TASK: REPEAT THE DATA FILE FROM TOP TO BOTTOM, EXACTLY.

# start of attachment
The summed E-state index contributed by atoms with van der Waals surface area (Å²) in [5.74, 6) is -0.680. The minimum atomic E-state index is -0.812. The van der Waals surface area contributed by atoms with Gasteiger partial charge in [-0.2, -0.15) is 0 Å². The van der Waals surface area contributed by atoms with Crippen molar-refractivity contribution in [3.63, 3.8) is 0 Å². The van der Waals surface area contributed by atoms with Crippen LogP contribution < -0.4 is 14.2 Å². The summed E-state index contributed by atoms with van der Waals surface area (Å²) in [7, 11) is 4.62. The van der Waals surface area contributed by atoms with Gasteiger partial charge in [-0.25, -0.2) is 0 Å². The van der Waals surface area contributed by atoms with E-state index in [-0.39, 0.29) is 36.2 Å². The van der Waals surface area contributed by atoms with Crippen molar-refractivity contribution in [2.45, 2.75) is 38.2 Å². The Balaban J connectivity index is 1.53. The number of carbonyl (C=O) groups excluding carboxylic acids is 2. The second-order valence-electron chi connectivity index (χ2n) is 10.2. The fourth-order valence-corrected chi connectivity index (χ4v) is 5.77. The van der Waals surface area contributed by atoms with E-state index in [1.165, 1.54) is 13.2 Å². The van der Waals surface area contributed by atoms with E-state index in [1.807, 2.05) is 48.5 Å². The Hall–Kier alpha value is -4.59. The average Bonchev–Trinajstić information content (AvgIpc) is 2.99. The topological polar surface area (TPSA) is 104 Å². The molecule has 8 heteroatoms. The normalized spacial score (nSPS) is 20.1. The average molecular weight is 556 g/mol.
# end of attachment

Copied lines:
The summed E-state index contributed by atoms with van der Waals surface area (Å²) in [5.74, 6) is -0.680. The minimum atomic E-state index is -0.812. The van der Waals surface area contributed by atoms with Gasteiger partial charge in [-0.2, -0.15) is 0 Å². The van der Waals surface area contributed by atoms with Crippen molar-refractivity contribution in [3.63, 3.8) is 0 Å². The van der Waals surface area contributed by atoms with Crippen LogP contribution < -0.4 is 14.2 Å². The summed E-state index contributed by atoms with van der Waals surface area (Å²) in [7, 11) is 4.62. The van der Waals surface area contributed by atoms with Gasteiger partial charge in [-0.25, -0.2) is 0 Å². The van der Waals surface area contributed by atoms with E-state index in [-0.39, 0.29) is 36.2 Å². The van der Waals surface area contributed by atoms with Crippen molar-refractivity contribution in [2.45, 2.75) is 38.2 Å². The Balaban J connectivity index is 1.53. The number of carbonyl (C=O) groups excluding carboxylic acids is 2. The second-order valence-electron chi connectivity index (χ2n) is 10.2. The fourth-order valence-corrected chi connectivity index (χ4v) is 5.77. The van der Waals surface area contributed by atoms with E-state index in [1.165, 1.54) is 13.2 Å². The van der Waals surface area contributed by atoms with E-state index in [1.807, 2.05) is 48.5 Å². The Hall–Kier alpha value is -4.59. The average Bonchev–Trinajstić information content (AvgIpc) is 2.99. The topological polar surface area (TPSA) is 104 Å². The molecule has 8 heteroatoms. The normalized spacial score (nSPS) is 20.1. The average molecular weight is 556 g/mol.